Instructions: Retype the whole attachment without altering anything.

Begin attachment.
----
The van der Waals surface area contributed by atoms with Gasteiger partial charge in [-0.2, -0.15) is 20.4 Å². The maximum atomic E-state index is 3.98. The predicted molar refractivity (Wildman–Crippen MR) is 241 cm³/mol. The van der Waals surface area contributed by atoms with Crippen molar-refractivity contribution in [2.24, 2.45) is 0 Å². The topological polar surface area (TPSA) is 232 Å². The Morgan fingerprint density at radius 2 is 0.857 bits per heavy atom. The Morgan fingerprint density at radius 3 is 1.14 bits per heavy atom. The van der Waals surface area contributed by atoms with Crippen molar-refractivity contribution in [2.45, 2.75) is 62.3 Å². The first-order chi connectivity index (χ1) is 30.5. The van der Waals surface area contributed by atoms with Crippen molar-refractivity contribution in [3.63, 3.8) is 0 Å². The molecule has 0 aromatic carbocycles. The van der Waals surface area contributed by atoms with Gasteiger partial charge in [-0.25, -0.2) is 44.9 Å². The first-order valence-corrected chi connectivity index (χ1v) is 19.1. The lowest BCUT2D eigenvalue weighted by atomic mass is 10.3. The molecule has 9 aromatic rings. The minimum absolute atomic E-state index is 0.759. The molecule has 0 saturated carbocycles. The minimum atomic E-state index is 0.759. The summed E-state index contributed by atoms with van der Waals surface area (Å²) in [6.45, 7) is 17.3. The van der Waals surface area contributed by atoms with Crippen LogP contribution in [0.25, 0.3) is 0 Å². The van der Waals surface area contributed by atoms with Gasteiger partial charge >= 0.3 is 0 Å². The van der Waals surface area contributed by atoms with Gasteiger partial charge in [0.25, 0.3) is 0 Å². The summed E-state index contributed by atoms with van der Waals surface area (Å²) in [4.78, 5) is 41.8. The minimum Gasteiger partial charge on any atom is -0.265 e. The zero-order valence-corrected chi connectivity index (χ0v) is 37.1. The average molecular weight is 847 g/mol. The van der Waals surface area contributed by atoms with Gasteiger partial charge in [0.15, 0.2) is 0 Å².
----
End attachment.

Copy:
The van der Waals surface area contributed by atoms with Gasteiger partial charge in [-0.2, -0.15) is 20.4 Å². The maximum atomic E-state index is 3.98. The predicted molar refractivity (Wildman–Crippen MR) is 241 cm³/mol. The van der Waals surface area contributed by atoms with Crippen molar-refractivity contribution in [2.24, 2.45) is 0 Å². The topological polar surface area (TPSA) is 232 Å². The Morgan fingerprint density at radius 2 is 0.857 bits per heavy atom. The Morgan fingerprint density at radius 3 is 1.14 bits per heavy atom. The van der Waals surface area contributed by atoms with Crippen molar-refractivity contribution in [2.45, 2.75) is 62.3 Å². The first-order chi connectivity index (χ1) is 30.5. The van der Waals surface area contributed by atoms with Crippen molar-refractivity contribution in [3.63, 3.8) is 0 Å². The molecule has 0 aromatic carbocycles. The van der Waals surface area contributed by atoms with Gasteiger partial charge in [-0.25, -0.2) is 44.9 Å². The first-order valence-corrected chi connectivity index (χ1v) is 19.1. The lowest BCUT2D eigenvalue weighted by atomic mass is 10.3. The molecule has 9 aromatic rings. The minimum absolute atomic E-state index is 0.759. The molecule has 0 saturated carbocycles. The minimum atomic E-state index is 0.759. The summed E-state index contributed by atoms with van der Waals surface area (Å²) in [6.45, 7) is 17.3. The van der Waals surface area contributed by atoms with Crippen LogP contribution in [0.25, 0.3) is 0 Å². The van der Waals surface area contributed by atoms with Gasteiger partial charge >= 0.3 is 0 Å². The van der Waals surface area contributed by atoms with Gasteiger partial charge in [0.25, 0.3) is 0 Å². The summed E-state index contributed by atoms with van der Waals surface area (Å²) in [4.78, 5) is 41.8. The minimum Gasteiger partial charge on any atom is -0.265 e. The zero-order valence-corrected chi connectivity index (χ0v) is 37.1. The average molecular weight is 847 g/mol. The van der Waals surface area contributed by atoms with Gasteiger partial charge in [0.15, 0.2) is 0 Å².